This class examines the past, present and future lives of working people. It takes a panoramic view of the sociological literature on work, labor, and labor movements. As a survey course, it will introduce important themes and concepts, and raise more questions than it answers. Our readings will cover four general themes in order. The first centers on the nature of work and the labor process; the second on an analysis of social class and class formation. The third theme focuses on the labor movement and other modes of class-based organization. Finally, we go back to the future and examine the future of work, building on material from the entire semester. It is designed as an introduction to the field that will inspire deeper curiosity and more rigorous analysis. The course builds on key debates raised in classical and contemporary social theory—the point of work, the nature of class, the organization of work lives, the division of labor, inequality, collective action, etc. However, there are more particular questions raised within Labor Sociology that are also of concern here: Why is the US working class so weak? Where do social classes come from? How have workers’ lives changed over the past two centuries? Are unions obsolete? (Spoiler: no.) Why work?
You are expected to attend every class and out-of-class event. Come fully caffeinated, prepared to discuss readings and join group discussions. You are encouraged to have an opinion, be audacious, and risk your pride. Class participation means you regularly attend class and take part in meaningful ways. Since critical dialogue is probably where most learning happens anyway, this should be in our mutual interests. Learning is a conspiracy, a group activity where we work, play, plot, and debate together. Students should be prepared to take notes without laptops. Cell phones and all other non-airplane-approved devices must be switched off.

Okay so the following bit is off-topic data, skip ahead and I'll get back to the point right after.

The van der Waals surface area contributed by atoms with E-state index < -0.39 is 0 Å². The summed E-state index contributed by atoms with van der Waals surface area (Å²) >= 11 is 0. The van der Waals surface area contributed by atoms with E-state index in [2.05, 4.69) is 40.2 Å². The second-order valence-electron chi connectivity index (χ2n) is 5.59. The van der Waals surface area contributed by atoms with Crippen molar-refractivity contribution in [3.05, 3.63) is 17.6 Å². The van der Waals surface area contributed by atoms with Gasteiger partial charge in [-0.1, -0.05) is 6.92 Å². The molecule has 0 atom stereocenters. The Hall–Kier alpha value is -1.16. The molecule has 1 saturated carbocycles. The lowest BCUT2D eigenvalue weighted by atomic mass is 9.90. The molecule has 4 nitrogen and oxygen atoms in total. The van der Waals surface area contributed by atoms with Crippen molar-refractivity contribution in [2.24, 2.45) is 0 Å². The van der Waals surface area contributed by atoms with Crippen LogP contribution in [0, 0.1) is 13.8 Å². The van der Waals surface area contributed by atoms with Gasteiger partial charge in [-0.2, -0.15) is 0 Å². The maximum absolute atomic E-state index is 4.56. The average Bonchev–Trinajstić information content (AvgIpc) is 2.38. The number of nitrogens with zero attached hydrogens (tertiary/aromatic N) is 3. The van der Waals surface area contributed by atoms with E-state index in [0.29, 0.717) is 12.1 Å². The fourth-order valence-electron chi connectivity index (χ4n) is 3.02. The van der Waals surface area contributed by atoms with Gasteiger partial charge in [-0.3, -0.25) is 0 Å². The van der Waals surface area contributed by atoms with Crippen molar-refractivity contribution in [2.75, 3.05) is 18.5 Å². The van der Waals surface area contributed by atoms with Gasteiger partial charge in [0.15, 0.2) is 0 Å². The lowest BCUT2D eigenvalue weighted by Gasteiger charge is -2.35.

You will write short papers in response to particular readings and themes. Your mid-term exam will ask you to apply concepts in the class to real-life, including popular culture, current events, other classes, etc. At the end of the semester you will create your own exam for your final grade. I will give you more specific information on the details of each of these assignments when the time comes. More information on all assignments will be covered throughout the semester.
Your grades come from the assignments stated above, plus class participation. Class participation is derived from a combination of attendance, frequency and quality of participation in class discussions, the competency of your five minute introduction, and observed struggle to engage the material. Late work is lowered half a grade for the first week late, and is not accepted thereafter. The course emphasizes writing as the primary mechanism to determine grades and outcomes. My overall philosophy on grading emphasizes struggle, not mastery. In other words, as befits a course on “labor,” hard work pays off. You may choose to do an alternative project in place of the standard assignment. talk to me well in advance to discuss your proposal. The grade breakdown is as follows:
A – Outstanding: Expectations exceeded.
B – Excellent: All expectations met with excellence.
C – Good: All expectations met with moderate success.
D – Poor: Expectations inconsistently met.
F – Failure: Work incomplete by culmination of the course.
Response papers 40%
Class participation 20%
If you object to a grade you receive in class, email me a detailed explanation as to why you think the grade should be changed. In that email, also include a few suggested times when you can meet me in person as soon as possible to discuss the matter further.
Honor Code and Academic Integrity
The Middlebury Honor Code forbids cheating and plagiarism. For details on what constitutes these breaches of conduct, please see Middlebury policy here: http://www.middlebury.edu/academics/administration/newfaculty/handbook/honorcode
Failure to abide such regulations will result in my notifying the proper college authorities. The academy is not known for its sense of humor, but plagiarism is truly no joke. For information on how to avoid plagiarizing, see Earl Babbie’s article: http://www.csub.edu/ssric-trd/howto/plagiarism.htm